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6 Ways to Solve Sleeping Problems During Menopause | by Catherine Summers, AKA Not Dressed As Lamb, Over 50 Health, Wellness and Lifestyle Blog

6 Ways to Solve Sleeping Problems During Menopause | by Catherine Summers, AKA Not Dressed As Lamb, Over 50 Health, Wellness and Lifestyle Blog

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8 Comments

  1. Tanna
    14 November 2022 / 6:45 pm

    Hi, here are some things that have helped peri-menopause for me. I’ll tell you that my most annoying symptoms have been migraines/headaches and heavy bleeding, which will not be the same for many.

    Headaches: Mirena IUD – stopped the heavy bleeding, improving my low iron levels that were also causing headaches. Some gynos call the Mirena “the bridge to menopause.” I still get hormonal headaches, but only 24 hours before I’m about to bleed, instead of 10 days. The headache is the only indicator I will be starting my period now. It’s irregular.

    Sleep: I take magnesium before bed. This also helps with headaches. It’s not the cure-all, but it doesn’t hurt. It might help with hot flashes as well. It helps with digestion issues, for sure.

    Anemia: I take iron in the morning. I was up to a prescription level, but now that I’m not hemorrhaging, I can take a normal dose.

  2. 8 November 2022 / 9:00 am

    The pillow sounds and looks great. Thanks for sharing these tips!
    xoxo
    Lovely

  3. 3 November 2022 / 8:16 pm

    I usually sleep really well but every now and then I’ll have a terrible night and feel dreadful the next day. I don’t suffer too much from night sweats but the joint pain has got quite bad over the last few months. I asked the doctor for HRT and was given Femoston tablets – I wanted patches but she said they weren’t suitable for me because I’d need progesterone too, and (I suspect the real reason) they’re in short supply. I’m now not taking anything and am seriously thinking of going private because my doctor’s practice is useless. A good mattress and pillow definitely help with sleep, we got a new mattress a few years ago and it made a huge difference. Thanks for joining in the link up.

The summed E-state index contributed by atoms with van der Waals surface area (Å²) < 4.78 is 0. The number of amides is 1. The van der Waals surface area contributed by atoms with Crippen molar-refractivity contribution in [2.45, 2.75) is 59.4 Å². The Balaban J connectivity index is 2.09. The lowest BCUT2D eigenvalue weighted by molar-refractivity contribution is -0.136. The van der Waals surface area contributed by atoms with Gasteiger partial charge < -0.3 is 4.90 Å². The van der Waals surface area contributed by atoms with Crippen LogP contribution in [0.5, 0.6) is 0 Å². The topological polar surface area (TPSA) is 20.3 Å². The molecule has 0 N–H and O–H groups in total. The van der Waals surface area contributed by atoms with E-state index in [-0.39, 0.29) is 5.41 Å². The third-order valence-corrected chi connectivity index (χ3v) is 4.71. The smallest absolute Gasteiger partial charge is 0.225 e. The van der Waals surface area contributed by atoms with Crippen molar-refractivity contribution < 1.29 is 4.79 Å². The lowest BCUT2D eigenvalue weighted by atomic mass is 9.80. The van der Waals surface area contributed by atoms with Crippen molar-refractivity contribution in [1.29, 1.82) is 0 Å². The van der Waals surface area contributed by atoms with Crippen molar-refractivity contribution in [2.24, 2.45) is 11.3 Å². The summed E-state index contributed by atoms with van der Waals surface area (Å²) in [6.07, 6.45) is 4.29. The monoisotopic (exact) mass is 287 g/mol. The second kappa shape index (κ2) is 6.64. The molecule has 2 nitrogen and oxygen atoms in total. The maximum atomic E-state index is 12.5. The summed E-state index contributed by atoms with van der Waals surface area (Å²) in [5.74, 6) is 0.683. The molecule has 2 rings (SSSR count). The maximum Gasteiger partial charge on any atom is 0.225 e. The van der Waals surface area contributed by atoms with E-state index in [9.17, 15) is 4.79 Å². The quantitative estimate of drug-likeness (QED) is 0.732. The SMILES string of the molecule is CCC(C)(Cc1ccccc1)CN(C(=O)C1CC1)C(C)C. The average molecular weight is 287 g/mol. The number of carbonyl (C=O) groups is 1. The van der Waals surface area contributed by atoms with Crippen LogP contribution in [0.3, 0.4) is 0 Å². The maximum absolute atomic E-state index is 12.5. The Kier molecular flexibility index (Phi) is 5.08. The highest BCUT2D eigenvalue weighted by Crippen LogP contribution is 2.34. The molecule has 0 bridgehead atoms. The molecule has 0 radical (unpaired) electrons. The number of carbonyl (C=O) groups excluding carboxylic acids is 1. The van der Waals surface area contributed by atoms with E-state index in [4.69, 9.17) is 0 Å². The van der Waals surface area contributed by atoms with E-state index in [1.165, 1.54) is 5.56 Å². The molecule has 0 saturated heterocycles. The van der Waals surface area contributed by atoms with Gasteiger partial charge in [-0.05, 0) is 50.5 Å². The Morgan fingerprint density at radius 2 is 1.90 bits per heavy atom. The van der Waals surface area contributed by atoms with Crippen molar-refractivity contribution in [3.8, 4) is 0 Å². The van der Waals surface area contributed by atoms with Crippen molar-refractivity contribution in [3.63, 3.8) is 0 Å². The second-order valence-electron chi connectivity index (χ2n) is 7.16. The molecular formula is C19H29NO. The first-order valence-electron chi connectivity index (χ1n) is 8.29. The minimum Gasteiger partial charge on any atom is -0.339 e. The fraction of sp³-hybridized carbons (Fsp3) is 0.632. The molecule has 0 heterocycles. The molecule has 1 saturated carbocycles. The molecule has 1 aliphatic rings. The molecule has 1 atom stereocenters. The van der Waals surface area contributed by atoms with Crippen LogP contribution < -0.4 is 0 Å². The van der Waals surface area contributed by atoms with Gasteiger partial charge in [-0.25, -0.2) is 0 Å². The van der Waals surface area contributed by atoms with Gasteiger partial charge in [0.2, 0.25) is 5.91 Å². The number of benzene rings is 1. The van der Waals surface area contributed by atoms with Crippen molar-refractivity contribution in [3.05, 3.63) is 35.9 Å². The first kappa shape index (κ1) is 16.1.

Emma xxx

  4. 28 October 2022 / 7:36 am

    I’ve written about my problems with the peri menopause (starting when I was 45) and how HRT helped. Now I’m off HRT and glad to tell you that it does all go away! I still get a few hot flushes but nothing else. I’m now very vocal on LinkedIn about workplaces and how they need to accommodate menopausal women.
    Tempur mattresses are fabulous, there’s one at my mum’s and I love sleeping on it. I bet the pillows are amazing too xx

  5. 20 October 2022 / 10:35 pm

    Well done Catherine, you have covered everything. A great piece and such good information Jacqui x

  6. Mary Katherine
    20 October 2022 / 6:23 pm

    Although I’m blessed with good sleep and have been post-menopausal and on HRT for 12 years, it’s wonderful to see you back! I’ve slept on a Tempurpedic mattress for all that time as well – I’m a believer…

  7. 20 October 2022 / 4:10 pm

    What a great post, Catherine, with some really valuable tips. If I can’t sleep, I try meditating. Just clearing the mind and focussing on the breath. It works wonders. The other thing to do is the yoga ‘legs up the wall’ pose. You literally turn around and put your bum against the wall, bedhead, and put your legs up the wall. It’s incredibly relaxing, it’s good for so many things too.
    I once worked in a health shop where we sold Tempur pillows and mattresses and I can honestly agree with what you said about them. They’re freaking amazing. In fact, why have I never bought one for myself?! Crazy…I think I shall put that on my Christmas list lol!
    Big hugs
    Suzy xx

  8. 20 October 2022 / 2:33 pm

    This is so well written and informative Catherine
    – thank you so much. I hace awful insomnia so these tips are really useful. Thank you xxx